JON STEWART: Look at what they promised when they took over Congress. I've never heard such hardcore rhetoric. "The era of the blank check is over! And we will send a sternly worded memorandum — nonbinding — to somebody at the White House. Not necessarily the inner executive circle, we certainly don't want to offend, but..." And then they got in and were like, "Really, you want to eavesdrop? Okay, we'll let this one go. But this is the last blank check! Unless you want another. But let me say this: The next one will not be blank, because we'll just write in the memo line. Can we write in memo? Would you be bothered by that?"

Stewart & Colbert recreate the Obama's New Yorker cover

It's hard to tell from the small photo, but I don't see much American flag burning in the fireplace in the recreation...

 

Politics  

The Soviets Knew Where to Stop: I guess I'm going to need another line in the war timeline:

Pakistani and American Troops Exchange Fire

WASHINGTON — Pakistani and American ground troops exchanged fire along the border with Afghanistan on Thursday after the Pakistanis shot at two American helicopters, ratcheting up tensions as the United States increases its attacks against Qaeda and Taliban militants sheltering in Pakistan’s restive tribal areas.

...

American and NATO officials said that the two helicopters were flying about one mile inside Afghan air space to protect an American and Afghan patrol on the ground when the aircraft were fired on by small-caliber arms fire from a Pakistani military checkpoint near Tanai district in Khost Province.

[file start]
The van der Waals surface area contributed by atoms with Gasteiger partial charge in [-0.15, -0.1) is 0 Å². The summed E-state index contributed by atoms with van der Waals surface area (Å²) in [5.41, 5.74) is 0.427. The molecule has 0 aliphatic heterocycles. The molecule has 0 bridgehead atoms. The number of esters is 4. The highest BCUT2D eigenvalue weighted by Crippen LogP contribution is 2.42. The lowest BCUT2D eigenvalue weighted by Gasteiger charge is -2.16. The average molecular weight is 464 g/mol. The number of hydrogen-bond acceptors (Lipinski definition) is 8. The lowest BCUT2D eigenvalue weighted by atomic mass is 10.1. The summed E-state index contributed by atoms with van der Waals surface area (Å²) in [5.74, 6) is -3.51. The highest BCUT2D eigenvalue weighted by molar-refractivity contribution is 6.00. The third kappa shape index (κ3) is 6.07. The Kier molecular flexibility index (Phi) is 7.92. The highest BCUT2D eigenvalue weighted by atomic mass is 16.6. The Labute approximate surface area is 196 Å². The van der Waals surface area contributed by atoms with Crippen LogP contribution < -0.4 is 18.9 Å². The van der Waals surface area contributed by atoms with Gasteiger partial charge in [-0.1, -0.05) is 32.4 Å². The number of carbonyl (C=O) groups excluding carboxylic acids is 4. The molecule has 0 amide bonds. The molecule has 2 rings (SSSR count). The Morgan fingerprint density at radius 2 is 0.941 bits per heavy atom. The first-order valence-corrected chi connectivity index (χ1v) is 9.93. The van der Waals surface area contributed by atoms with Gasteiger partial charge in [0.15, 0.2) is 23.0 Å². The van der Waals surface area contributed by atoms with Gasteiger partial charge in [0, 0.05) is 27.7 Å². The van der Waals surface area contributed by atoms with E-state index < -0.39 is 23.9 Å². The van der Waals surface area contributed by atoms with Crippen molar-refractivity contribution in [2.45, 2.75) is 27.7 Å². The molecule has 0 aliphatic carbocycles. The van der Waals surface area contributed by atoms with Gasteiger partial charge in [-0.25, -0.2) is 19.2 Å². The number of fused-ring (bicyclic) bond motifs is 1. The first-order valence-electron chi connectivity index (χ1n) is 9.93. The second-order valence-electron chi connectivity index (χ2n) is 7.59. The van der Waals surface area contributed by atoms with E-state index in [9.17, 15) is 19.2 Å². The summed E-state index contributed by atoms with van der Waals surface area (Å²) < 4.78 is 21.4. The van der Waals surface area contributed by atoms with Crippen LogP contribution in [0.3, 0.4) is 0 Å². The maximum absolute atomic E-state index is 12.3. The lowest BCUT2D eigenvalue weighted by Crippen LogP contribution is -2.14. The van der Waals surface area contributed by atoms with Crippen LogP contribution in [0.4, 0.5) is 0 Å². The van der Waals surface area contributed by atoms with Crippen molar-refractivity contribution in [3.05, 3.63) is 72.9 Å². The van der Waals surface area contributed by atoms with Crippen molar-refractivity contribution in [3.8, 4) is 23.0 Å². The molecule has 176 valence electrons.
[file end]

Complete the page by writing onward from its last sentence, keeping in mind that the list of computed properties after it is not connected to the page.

In response, the American ground troops shot short bursts of warning fire, which hit well shy of the rocky, hilltop checkpoint, and the Pakistanis fired back, said Rear Adm. Gregory Smith, a spokesman for the Central Command.

But a spokesman for the Pakistani army, Maj. Gen. Athar Abbas, said Pakistani forces fired warning shots at the American aircraft after they crossed into Pakistan’s territory in the area of Saidgai, in North Waziristan’s Ghulam Khan region. “On this, the helicopters returned fire and flew back,” General Abbas said.

 

Politics  

Good Enough: Twenty months ago, Democrats attained majorities in both chambers of Congress (although admittedly only by the skin of Majority Leader Harry Reid's dentures in the Senate). That was after — although not necessarily because of — presumptive House Speaker Nancy Pelosi took the possibility of the impeachment of President Geroge W. Bush "off the table" in the weeks before election, saying in a 60 Minutes interview that it would be a "waste of time" and that making the Administration "lame ducks" would be "good enough" for her.